Leading a happy life with canine epilepsy14 January 2016

Dogs with primary epilepsy are healthy and normal in the periods between seizures. It is highly likely that when your vet examines your dog, there will not appear to be anything wrong.

Therefore, the most important information for your vet is what you tell them. Providing your vet with a video of your dog having a seizure, as well as a diary of the seizure episodes, can greatly help your vet to get all the information that they need to help your dog. See “Practical tools” section to find out more.


A diagnosis of primary epilepsy is made by ruling out other potential causes of seizures.

After examining your dog, your vet may suggest running some tests to check for any underlying health issues. The most common test that vets will perform is a blood test. Blood tests will allow your vet to check that your dog’s liver and kidneys are functioning normally and that there are no signs of an infection or low blood sugar levels. The initial blood tests will also give your vet baseline data which may be important if your dog needs to start any medication.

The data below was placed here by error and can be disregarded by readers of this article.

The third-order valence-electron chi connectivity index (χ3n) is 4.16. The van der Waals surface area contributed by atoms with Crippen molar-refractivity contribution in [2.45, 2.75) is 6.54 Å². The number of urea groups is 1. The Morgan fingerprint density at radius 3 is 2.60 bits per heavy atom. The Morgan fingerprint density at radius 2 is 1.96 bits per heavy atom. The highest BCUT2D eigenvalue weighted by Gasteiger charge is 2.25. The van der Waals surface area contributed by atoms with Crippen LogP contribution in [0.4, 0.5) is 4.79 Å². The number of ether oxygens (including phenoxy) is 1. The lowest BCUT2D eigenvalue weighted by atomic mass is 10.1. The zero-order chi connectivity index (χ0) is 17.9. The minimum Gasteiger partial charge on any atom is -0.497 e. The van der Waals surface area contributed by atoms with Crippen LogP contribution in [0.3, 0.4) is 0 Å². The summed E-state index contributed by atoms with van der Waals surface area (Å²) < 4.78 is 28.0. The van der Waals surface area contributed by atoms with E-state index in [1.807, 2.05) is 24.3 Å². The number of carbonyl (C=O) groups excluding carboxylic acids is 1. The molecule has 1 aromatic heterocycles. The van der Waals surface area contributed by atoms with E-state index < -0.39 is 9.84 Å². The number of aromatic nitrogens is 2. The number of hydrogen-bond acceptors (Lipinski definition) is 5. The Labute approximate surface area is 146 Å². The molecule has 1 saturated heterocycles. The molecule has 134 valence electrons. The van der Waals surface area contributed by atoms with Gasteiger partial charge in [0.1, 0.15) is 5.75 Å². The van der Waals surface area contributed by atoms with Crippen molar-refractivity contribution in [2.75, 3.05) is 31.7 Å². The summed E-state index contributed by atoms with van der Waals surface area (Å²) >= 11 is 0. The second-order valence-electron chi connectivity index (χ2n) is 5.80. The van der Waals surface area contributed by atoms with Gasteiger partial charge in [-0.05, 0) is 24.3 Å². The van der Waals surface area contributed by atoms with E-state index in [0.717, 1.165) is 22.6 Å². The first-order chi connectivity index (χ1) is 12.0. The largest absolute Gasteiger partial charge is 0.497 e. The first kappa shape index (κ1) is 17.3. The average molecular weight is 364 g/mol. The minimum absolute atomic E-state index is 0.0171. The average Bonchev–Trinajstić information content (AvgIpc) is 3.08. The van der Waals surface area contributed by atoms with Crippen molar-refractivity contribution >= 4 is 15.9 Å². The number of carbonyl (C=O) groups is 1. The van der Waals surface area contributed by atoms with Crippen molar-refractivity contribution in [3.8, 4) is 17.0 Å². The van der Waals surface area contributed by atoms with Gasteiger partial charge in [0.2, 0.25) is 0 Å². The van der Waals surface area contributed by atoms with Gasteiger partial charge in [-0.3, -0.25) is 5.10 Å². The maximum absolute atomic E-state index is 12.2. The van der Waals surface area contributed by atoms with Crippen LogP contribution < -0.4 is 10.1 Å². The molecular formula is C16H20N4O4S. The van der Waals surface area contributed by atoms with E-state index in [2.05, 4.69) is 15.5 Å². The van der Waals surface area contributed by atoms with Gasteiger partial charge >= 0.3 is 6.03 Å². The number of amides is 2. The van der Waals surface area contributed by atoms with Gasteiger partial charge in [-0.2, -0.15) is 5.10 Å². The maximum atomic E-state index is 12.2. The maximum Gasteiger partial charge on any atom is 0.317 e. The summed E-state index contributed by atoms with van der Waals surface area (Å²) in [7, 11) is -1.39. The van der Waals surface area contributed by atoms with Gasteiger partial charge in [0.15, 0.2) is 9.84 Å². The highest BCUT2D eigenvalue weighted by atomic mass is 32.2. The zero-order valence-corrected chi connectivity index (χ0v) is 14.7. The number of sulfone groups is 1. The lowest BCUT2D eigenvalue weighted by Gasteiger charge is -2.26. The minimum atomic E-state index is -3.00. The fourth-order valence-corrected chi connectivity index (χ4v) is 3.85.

Other tests that may be recommended by your own vet or by a specialist include a CT or MRI scan of your dog’s brain, a spinal tap (checking the fluid around your dog’s spinal cord and brain) or an EEG analysis which produces a brain wave trace.


As your dog is very unlikely to have a seizure in front of your vet, you can help by describing the seizures in detail. Keeping an accurate record in a seizure diary will help your vet See “Practical tools” section to find out more. Your vet will want to know:

  • How long the seizure(s) lasted
  • What time of day the seizure(s) occurred
  • What your dog was doing before and after the seizure(s)
  • Details of the seizure(s) itself. Recording a video of your dog’s seizure(s), for example on a smartphone, can also greatly help your vet

See “Practical tools” section to find out more


It is common for dogs with primary epilepsy to have normal blood test results.